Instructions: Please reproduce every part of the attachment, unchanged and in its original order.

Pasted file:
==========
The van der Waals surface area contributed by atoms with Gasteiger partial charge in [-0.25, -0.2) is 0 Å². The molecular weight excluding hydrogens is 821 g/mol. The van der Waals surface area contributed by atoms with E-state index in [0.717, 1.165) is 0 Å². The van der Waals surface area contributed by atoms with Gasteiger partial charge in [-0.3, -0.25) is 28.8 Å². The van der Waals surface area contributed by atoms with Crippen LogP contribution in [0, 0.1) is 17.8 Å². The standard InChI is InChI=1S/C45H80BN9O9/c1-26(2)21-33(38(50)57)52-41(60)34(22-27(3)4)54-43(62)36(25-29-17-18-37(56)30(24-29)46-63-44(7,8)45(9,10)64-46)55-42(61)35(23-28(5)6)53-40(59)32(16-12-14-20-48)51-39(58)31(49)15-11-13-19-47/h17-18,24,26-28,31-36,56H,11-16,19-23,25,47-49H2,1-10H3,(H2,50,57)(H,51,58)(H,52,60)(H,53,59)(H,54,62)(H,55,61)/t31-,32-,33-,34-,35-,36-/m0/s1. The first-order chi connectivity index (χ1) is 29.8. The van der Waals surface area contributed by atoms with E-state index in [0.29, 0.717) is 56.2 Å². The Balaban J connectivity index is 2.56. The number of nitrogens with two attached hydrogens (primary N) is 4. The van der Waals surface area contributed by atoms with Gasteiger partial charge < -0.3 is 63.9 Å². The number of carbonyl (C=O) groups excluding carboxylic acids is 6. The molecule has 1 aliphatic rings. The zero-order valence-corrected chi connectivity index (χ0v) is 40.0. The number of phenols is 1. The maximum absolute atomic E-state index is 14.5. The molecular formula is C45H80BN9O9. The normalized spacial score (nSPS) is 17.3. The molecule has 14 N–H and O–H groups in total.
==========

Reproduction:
The van der Waals surface area contributed by atoms with Gasteiger partial charge in [-0.25, -0.2) is 0 Å². The molecular weight excluding hydrogens is 821 g/mol. The van der Waals surface area contributed by atoms with E-state index in [0.717, 1.165) is 0 Å². The van der Waals surface area contributed by atoms with Gasteiger partial charge in [-0.3, -0.25) is 28.8 Å². The van der Waals surface area contributed by atoms with Crippen LogP contribution in [0, 0.1) is 17.8 Å². The standard InChI is InChI=1S/C45H80BN9O9/c1-26(2)21-33(38(50)57)52-41(60)34(22-27(3)4)54-43(62)36(25-29-17-18-37(56)30(24-29)46-63-44(7,8)45(9,10)64-46)55-42(61)35(23-28(5)6)53-40(59)32(16-12-14-20-48)51-39(58)31(49)15-11-13-19-47/h17-18,24,26-28,31-36,56H,11-16,19-23,25,47-49H2,1-10H3,(H2,50,57)(H,51,58)(H,52,60)(H,53,59)(H,54,62)(H,55,61)/t31-,32-,33-,34-,35-,36-/m0/s1. The first-order chi connectivity index (χ1) is 29.8. The van der Waals surface area contributed by atoms with E-state index in [0.29, 0.717) is 56.2 Å². The Balaban J connectivity index is 2.56. The number of nitrogens with two attached hydrogens (primary N) is 4. The van der Waals surface area contributed by atoms with Gasteiger partial charge < -0.3 is 63.9 Å². The number of carbonyl (C=O) groups excluding carboxylic acids is 6. The molecule has 1 aliphatic rings. The zero-order valence-corrected chi connectivity index (χ0v) is 40.0. The number of phenols is 1. The maximum absolute atomic E-state index is 14.5. The molecular formula is C45H80BN9O9. The normalized spacial score (nSPS) is 17.3. The molecule has 14 N–H and O–H groups in total.